Reimagining Captain Cook: Pacific Perspectives
In this article, Mary McMahon, from the British Museum, describes the exhibition ‘Reimagining Captain Cook: Pacific Perspectives’.
The British Museum’s exhibition ‘Reimagining Captain Cook: Pacific Perspectives’ challenges traditional approaches to commemorative exhibitions on James Cook by introducing ways this historical figure is remembered in the Pacific.
The encounters between Pacific Islanders and Europeans during the voyages led by Cook are introduced through images and objects in the display, some of which were collected on the voyage, but the exhibition also includes 14 works by contemporary Pacific artists that represent Pacific perspectives on the memorialisation of this figure. Eight of these were acquired by the museum specifically for the display, significantly meaning that works offering a challenge to the traditional narrative are now a part of the Museum’s collection for the nation.
The exhibition is the result of collaboration between Pacific artists, researchers, curators and British Museum staff and is separated into seven different places where Cook is remembered or discussed to this day. Each section seeks to address ‘accepted truths’ about the voyages and their impact.
The section on Aotearoa/New Zealand considers the pivotal role of Tupaia in the encounters between Europeans and Māori, displacing Cook as at the centre of those interactions.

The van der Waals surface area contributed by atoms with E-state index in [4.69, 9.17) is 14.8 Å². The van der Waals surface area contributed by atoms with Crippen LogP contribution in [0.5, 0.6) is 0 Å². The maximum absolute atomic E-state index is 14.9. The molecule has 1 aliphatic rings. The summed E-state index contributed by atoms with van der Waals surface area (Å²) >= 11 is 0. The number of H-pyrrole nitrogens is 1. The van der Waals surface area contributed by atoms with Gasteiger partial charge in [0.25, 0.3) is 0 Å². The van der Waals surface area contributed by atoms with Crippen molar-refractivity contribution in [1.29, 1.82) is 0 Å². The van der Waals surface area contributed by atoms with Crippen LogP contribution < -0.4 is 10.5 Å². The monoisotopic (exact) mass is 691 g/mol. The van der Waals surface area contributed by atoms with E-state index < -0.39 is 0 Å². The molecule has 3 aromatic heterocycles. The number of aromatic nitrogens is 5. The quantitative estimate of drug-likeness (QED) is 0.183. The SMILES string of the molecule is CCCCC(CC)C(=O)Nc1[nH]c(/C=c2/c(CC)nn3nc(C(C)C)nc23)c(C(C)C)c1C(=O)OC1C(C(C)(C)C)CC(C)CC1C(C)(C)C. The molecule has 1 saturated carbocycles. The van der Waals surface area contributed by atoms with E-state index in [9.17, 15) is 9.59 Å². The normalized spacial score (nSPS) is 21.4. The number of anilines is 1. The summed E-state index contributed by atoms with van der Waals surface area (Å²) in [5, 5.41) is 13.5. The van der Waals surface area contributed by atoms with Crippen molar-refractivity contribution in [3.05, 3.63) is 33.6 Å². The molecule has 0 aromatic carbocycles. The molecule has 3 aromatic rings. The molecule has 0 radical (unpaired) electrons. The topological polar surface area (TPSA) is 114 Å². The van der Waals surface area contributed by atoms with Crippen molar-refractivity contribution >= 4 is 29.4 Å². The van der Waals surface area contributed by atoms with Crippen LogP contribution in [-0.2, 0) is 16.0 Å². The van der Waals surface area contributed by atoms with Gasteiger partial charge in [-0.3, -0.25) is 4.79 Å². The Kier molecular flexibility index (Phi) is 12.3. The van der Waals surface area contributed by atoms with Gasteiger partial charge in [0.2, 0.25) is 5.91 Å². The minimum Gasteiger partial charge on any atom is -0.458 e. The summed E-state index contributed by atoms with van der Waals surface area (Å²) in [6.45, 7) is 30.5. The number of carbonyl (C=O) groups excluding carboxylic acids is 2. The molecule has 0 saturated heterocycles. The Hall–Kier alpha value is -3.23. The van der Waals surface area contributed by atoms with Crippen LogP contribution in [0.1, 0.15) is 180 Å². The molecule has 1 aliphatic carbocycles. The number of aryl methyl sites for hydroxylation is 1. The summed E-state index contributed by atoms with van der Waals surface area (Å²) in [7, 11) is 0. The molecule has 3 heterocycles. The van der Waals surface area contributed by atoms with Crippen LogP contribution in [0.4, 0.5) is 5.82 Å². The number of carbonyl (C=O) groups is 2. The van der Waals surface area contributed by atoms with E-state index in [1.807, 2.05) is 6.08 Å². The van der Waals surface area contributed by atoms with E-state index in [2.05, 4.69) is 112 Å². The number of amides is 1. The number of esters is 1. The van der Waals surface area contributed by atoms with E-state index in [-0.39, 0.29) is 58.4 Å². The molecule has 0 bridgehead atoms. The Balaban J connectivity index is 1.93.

The Australia display shows that for some Cook stands for the invasion of this country by Europeans.
Vanuatu is shown to have been at the centre of numerous busy trade circuits before Cook’s ship had arrived, challenging the narrative that the European voyages brought trade to the Pacific.
The New Caledonia section highlights that the experience of Europeans on the islands was often brief and that the time they happened to arrive could have a big impact on how they were subsequently represented in Europe.
The Hawaii section addresses the events on the beach that led to Cook’s death, and subsequent debates about what really occurred.
The Tahiti section looks at its representation in Europe as an idyllic paradise and how that failed to reflect the complexities of relations on these islands.
Finally the section on Cook’s reputation in Britain seeks to counter the argument that Cook was an immediate hero for Britain, instead showing how his fame was constructed in response to other events and in order to support an imperial narrative.
The question of memorialisation of figures over time is directly addressed in the display through the inclusion of posters from the last three exhibitions on Cook held at the British Museum. The earliest uses an ethnographic image of Tahitian figures on a boat as its lead image, while the next reproduces an eighteenth-century artistic representation of Cook’s death that plays into the narrative of Cook as a benevolent explorer.
The final example is the poster for the current exhibition, for which the lead image is Cookie in the Cook Islands. In this painting Michel Tuffery, an artist of Samoan, Tahitian and Cook Islands descent, considers not only the impact of Cook on the Pacific, but also the impact of the Pacific on Cook.
The exhibition ‘Reimagining Captain Cook: Pacific Perspectives’ runs from 29 November 2018 to 9 August 2019 at the British Museum.
© Mary McMahon